The World Series gives baseball fans across the country the opportunity to watch teams they never see. This is particularly true for the Indians, a team that rarely gets games on national television. The Fall Classic teaches fans of other teams the stories behind the two league champions’ players. Tribe fans watch in wonder as the rest of the country finally figures out why there is always a party at Napoli’s and how many times Jose Ramirez’s helmet falls off.
There’s one story that if the casual fan didn’t know already, they do know now. And that is the story of current superstar Francisco Lindor. Notice I didn’t say future superstar. The promising future of the former top prospect is right now, and he’s been showcasing that on the national stage.
In the postseason, Lindor has been the Tribe’s best hitter. He leads the team in all three triple slash numbers (average, on-base percentage, slugging) with a .360/.396/.540 line and also has slugged two home runs. He’s collected hits in nine of the 13 games so far with seven of those games being multi-hit affairs. In an offense that has struggled for most of the postseason (.219 average, 3.4 runs per game), Lindor has been a consistent producer.
The crazy thing is, the 22-year-old improved in every series. In the three games against Boston, he only tallied a single, a double, and a home run. The Boston pitchers had his number as he struck out five times in the ALDS. Once the Indians started playing the Blue Jays, his bat heated up and has only gotten hotter.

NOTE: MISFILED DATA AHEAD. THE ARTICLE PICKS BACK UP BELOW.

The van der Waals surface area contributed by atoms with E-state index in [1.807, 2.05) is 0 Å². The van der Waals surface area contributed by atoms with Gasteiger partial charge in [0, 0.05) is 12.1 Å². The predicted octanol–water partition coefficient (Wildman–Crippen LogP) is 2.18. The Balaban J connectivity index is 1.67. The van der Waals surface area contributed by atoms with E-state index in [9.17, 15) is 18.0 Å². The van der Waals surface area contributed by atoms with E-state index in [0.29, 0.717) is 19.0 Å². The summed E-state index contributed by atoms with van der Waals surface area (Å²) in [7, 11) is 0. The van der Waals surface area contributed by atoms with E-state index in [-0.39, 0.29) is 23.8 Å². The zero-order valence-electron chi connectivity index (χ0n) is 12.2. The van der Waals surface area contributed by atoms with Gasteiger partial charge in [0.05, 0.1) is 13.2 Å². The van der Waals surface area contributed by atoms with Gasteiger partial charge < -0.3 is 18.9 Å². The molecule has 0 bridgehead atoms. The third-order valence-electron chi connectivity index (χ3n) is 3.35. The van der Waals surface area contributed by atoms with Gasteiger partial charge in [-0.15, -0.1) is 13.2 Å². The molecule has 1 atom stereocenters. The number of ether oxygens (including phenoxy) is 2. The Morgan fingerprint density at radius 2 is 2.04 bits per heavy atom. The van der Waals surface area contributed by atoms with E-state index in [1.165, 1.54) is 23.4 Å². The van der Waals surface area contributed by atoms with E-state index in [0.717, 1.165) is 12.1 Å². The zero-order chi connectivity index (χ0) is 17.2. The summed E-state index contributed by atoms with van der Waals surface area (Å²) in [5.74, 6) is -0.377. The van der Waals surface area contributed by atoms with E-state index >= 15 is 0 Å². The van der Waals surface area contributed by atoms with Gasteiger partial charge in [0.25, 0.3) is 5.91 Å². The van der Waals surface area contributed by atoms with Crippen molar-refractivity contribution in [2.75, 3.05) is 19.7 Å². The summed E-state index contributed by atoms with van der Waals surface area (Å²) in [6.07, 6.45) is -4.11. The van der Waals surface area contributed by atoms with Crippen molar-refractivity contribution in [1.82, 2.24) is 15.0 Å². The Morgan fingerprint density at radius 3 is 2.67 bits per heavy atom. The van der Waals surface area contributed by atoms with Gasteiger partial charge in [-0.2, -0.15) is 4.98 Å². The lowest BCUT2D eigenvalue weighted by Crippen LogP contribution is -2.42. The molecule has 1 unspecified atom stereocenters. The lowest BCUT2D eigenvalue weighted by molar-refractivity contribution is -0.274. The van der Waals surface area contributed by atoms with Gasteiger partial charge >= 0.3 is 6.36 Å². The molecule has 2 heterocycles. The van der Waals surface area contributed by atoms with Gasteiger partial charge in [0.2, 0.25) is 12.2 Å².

Game 1 of the ALCS was when people began to recognize Lindor as a superstar. It was then that he slugged his second career postseason home run, a two-run shot in the sixth inning that proved to be the difference-maker in the game. For good measure, he added a single later in the game. The Tribe shortstop also had two hits in Game 2, driving in one of the two runs. After struggling a bit in Games 3 and 4, he collected three hits – something he did more than any other player this season – in the series clincher.
If it wasn’t for the dominance of Andrew Miller and Corey Kluber, Lindor would be in talks for World Series MVP. In all three Tribe victories, he’s collected at least two hits and has been on base in every single game. He started the Fall Classic off with his best October performance, contributing two singles, a double, and a stolen base in the 6-0 win. Overall for the series, Lindor has an insane .421/.476/.474 slash line.
Let’s not forget Lindor’s wizardry in the field. He continues to make the difficult plays that amaze even the most seasoned watcher of Tribe baseball.
One example, among many, was this play in the seventh inning of Game 2 of the World Series that Lindor made a diving stop on. He had the wherewithal to flip it to second base, behind his back, to try and get the lead runner, but Jason Kipnis dropped the ball. As shown in the clip, his range has been phenomenal, and he never makes a mistake either.
When the games matter the most and the most people are watching, Lindor comes up big. And it’s not like he’s doing anything differently. He still is the all-smiles, high energy kid that Tribe fans have seen all year. The smiles just happen to be wider and the energy much higher. It’s one of the many reasons casual fans are turning toward Lindor.
To borrow a phrase from Bryce Harper, he is making baseball fun again.
Photo: Jamie Squire/Getty Images